Vogue’s October cover is Lorde – a musician who has established her own way of being a pop star: playful, passionate, and wary of the rituals of fame. Lorde speaks with writer Rob Haskell about her new album, Solar Power, and the toll that stepping back into the public eye takes on her.
On being confident as a musician, not as a public figure: “I’m great at my job, but I’m not sure I’m the man] for the job. I’m a highly sensitive person. I’m not built for pop star life. To have a public-facing existence is something I find really intense and is something I’m not good at. That natural charisma is not what I have. I have the brain in the jar.”
On working with her longtime production partner, Jack Antonoff: “Jack listens really well. He’s in therapy. He’s good to talk to about the kinds of things that people writing deep shit into a song want to talk about. I think there’s an understanding with us that we’re going to do this for a really long time, and it’s going to be one of the great relationships of both of our lives.”
On abstaining from social media: “I think I was known for having my finger on the pulse, so it was actually a huge decision philosophically for me to step back from that. But I started to see the phone as a portal. I can’t keep going through that portal, in the same way that I wouldn’t just take mushrooms all these moments of a day. It’s too deep a tunnel… I could sense that it would be very bad for the work and for me if I stayed online. I don’t think I’ve met too many people for whom social media is a net positive. It’s producing crazy chemicals, forming crazy neural pathways that are not rooted in positivity… But I think we’ve got to be upfront about the things that are making us sick as a society.”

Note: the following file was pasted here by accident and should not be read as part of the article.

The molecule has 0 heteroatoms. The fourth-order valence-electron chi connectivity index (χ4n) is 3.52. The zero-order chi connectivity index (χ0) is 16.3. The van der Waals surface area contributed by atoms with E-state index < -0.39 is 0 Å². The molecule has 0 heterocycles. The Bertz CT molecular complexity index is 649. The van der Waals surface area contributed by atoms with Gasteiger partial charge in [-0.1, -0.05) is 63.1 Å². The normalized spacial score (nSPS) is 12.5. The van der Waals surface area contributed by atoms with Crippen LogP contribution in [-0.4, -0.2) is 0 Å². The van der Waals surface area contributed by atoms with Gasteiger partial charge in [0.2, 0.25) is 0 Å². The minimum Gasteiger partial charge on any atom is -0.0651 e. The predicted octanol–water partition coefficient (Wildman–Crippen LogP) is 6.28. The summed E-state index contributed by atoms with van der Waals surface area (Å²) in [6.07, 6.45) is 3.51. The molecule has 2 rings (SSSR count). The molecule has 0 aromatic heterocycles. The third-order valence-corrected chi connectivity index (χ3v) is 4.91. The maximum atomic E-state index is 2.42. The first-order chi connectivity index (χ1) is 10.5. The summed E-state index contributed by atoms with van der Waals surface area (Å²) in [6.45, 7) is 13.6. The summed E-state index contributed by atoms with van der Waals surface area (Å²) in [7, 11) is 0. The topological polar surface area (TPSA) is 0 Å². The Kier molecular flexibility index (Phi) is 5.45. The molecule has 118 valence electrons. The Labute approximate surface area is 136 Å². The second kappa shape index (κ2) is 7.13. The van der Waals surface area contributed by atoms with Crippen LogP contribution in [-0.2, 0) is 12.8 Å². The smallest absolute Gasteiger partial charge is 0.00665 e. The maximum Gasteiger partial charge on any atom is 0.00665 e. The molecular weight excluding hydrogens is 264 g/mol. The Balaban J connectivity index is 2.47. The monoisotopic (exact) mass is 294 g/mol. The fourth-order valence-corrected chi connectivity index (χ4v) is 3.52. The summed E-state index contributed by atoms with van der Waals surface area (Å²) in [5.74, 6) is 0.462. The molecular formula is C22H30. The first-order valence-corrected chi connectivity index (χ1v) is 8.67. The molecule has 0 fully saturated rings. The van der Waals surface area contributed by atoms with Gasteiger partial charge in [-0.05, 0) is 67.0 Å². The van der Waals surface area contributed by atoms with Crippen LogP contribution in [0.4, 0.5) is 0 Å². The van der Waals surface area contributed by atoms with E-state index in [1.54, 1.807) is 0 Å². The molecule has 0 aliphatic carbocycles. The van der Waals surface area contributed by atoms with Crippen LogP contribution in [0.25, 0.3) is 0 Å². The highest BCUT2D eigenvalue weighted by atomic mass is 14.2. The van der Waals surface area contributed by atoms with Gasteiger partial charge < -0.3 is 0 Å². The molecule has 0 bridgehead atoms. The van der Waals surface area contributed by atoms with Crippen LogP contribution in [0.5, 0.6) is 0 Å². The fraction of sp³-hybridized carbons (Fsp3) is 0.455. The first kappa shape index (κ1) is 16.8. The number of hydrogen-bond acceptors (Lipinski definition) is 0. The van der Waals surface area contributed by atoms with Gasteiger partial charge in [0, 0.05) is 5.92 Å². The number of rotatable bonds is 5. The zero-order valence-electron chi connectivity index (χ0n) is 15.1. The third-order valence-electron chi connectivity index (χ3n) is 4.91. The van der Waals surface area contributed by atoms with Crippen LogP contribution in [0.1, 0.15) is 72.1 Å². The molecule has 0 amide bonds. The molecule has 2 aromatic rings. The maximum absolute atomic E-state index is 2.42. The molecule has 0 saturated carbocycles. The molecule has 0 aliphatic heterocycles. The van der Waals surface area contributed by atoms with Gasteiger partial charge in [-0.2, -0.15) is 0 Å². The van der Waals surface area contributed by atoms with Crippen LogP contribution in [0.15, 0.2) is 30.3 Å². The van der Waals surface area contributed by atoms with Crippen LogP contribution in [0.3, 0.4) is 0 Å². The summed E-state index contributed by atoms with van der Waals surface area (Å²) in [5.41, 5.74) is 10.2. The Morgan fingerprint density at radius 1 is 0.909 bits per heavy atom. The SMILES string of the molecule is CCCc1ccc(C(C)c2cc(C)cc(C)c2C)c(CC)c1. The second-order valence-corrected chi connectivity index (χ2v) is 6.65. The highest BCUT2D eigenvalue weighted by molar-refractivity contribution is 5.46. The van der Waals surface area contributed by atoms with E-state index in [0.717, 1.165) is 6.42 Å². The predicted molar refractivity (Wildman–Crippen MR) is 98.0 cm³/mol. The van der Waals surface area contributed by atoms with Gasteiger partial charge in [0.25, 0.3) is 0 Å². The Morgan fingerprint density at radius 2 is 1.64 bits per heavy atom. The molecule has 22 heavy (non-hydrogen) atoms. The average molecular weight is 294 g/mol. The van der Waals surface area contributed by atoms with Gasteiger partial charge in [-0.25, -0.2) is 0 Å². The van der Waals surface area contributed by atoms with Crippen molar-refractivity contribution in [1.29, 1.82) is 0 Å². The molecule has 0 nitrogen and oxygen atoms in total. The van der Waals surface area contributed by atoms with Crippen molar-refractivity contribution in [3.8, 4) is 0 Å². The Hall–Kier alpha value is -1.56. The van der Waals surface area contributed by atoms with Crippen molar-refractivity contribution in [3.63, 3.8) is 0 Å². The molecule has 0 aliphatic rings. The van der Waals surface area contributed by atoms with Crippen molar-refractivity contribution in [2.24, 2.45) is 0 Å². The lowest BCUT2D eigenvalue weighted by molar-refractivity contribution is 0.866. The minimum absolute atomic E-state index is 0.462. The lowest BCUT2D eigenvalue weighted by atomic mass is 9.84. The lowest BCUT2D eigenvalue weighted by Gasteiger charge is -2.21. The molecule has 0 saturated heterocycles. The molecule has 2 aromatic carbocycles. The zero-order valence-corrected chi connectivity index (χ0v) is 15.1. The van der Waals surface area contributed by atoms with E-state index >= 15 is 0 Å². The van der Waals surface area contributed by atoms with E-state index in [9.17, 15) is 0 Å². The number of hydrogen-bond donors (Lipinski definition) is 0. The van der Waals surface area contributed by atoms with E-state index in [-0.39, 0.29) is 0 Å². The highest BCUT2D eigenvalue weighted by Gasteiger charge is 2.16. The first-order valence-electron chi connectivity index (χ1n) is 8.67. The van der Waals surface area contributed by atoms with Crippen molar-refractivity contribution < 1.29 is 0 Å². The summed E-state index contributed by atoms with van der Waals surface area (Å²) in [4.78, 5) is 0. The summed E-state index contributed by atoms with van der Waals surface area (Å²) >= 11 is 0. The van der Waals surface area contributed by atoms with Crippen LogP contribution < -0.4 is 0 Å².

On the 2015 Met Gala: “I can register fashion as both beautiful and absurd. I do remember that visceral moment of thinking, A pharaoh is lying right there, and we’re in couture. But I kind of love it. There’s tons to be gotten from all of it.”
On connecting with her LGBTQ+ audiences: “I have a big young, queer contingent to my fan base, which is so divine to me. You think you know what your kids will be like—you think they’ll just be like you, like, a million little yous. In the same way that if you wrote a book, maybe you’d imagine it would only be interesting to people like you. But it’s different. I have much cynicism but not about what I know to be the alchemical thing that happens in my work. The work is very powerful to people. My fans are young, and I just know that they look to me for a lot emotionally and spiritually. But it’s an attachment like any other. You want it to be a healthy one. It needs to be right for both of us, and there needs to be that understanding that mummy does go away to the other room, and she will come back!”
Vogue’s October 2021 issue is available on newsstands nationwide on September 21st.
Cover: Schiaparelli Top
Image 1: Balenciaga Gown | Tiffany & Co. Earring
Image 2: Marni Gown
[Photo Credit: Théo de Gueltzl/Vogue Magazine]
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